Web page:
Last week I was walking through Kampala with two PCV friends. We were on an uneven sidewalk and I stepped onto a loose brink. This brink turned over under my foot and I proceeded to fall forward down a slight incline landing sharply on my wrist. Of course there were cars and Ugandan’s everywhere watching the already strange Mzungu not know how to walk and fall on her face. Amy and Lizzie helped me up and tried not to laugh. They then tried to console me with their own stories of falling and everyone witnessing the knock to our pride. We quickly walked away from this fateful scene and as we crossed the street I noticed my toe was split open and bleeding. Amy, as a true Medic and PCV, wiped out her stash of band-aids and fixed me up.

It wasn’t until getting home that I realized my wrist really hurt. Soon I couldn’t move it and pain was shooting up and down my arm from my wrist. I took a Homeopathy remedy and dear paramedic Amy came to the rescue once again and wrapped my wrist. As can only happen when you are walking and fall off the sidewalk, I sprain my wrist.

Upon getting home once again but this time with a thick white bandage wrapped around my hand/wrist, news spread fast. A few girls were hanging around my house and wanted to know what happened. They guessed I was in a boda (motorcycle) accident. I thought about correcting them but really my story isn’t quite as exciting so I just went with, “I was in an accident.” The girls had to run off for evening prayers and I went about my business. Evening prayers ended and instead of running to the kitchen for their dinner as they usually do, about 50 children ran over to my house to see my arm and offer their condolences.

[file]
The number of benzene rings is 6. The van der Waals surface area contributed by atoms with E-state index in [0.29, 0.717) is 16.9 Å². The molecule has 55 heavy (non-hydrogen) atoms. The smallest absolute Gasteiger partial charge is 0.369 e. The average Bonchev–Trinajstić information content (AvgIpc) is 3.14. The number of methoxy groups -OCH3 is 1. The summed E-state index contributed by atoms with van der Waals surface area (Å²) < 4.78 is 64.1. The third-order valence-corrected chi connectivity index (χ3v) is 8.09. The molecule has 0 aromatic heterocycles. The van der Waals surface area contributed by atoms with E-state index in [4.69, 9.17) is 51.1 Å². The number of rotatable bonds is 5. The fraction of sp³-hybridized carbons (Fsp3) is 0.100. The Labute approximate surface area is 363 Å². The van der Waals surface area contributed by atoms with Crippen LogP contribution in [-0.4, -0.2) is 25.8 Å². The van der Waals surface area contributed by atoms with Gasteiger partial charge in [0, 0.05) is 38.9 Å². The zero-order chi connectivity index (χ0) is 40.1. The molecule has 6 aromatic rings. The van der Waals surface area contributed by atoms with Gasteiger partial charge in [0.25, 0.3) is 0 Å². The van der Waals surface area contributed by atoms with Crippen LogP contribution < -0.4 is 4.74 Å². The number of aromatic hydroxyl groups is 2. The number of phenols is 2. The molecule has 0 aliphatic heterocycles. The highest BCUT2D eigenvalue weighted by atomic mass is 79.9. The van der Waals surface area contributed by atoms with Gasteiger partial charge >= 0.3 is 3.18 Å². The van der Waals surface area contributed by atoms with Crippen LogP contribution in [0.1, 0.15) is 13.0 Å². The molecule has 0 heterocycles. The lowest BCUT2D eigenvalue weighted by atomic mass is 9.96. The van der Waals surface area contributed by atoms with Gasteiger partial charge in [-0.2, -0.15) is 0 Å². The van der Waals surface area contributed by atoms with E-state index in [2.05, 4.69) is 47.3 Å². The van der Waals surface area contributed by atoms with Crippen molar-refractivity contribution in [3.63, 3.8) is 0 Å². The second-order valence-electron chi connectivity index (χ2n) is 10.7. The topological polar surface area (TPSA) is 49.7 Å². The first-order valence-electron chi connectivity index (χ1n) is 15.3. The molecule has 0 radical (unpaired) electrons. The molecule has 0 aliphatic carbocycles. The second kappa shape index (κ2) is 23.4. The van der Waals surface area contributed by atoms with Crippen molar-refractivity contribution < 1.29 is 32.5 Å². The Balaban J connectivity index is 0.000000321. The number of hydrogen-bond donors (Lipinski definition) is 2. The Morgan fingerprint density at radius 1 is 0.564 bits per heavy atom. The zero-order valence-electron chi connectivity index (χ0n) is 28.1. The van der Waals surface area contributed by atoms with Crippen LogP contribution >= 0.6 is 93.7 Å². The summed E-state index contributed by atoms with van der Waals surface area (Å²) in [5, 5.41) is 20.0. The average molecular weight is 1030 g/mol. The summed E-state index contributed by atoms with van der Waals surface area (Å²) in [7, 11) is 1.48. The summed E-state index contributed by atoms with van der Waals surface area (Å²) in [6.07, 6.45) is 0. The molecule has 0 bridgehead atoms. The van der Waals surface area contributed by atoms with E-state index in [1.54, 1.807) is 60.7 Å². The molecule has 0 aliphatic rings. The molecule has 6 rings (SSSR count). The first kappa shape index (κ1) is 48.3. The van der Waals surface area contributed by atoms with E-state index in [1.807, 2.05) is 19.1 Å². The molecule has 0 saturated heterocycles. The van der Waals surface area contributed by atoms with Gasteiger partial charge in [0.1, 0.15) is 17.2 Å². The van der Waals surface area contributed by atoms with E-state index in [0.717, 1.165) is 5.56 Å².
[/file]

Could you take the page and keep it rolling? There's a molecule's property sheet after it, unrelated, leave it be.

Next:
My favorite was dinner with my nun friends that first night. I was tired of the attention this injury was bringing me and hid my arm under the table. That only works for so long before someone notices and brings all the attention to you. They were very concerned and upset for me. I kept saying, “It’s o.k.” to which they very firmly said, “No, it is not o.k. You are hurt. You will get better but you are not o.k. right now.” I love my nuns. The best part is when they tried to guess what happened. The very first guess was, “Did you fall and hurt yourself?” Right on my dear sisters. Oh, how they know me.

Thursday, October 1, 2009

The Missing Link



The missing link in my current life was the lack of friends my own age. I realized this only this past weekend. It’s funny how there are things missing in your life that you are not really aware of until you get them in your life.

I spend most of my time with young children, middle aged neighbors with families, and older women nuns. I love all these people in my life but I’ve missed the ease of relating to people who are at the same stage in life. When I work at the Health Center the staff is around my age but we are usually so busy it isn’t the same as spending time with friends.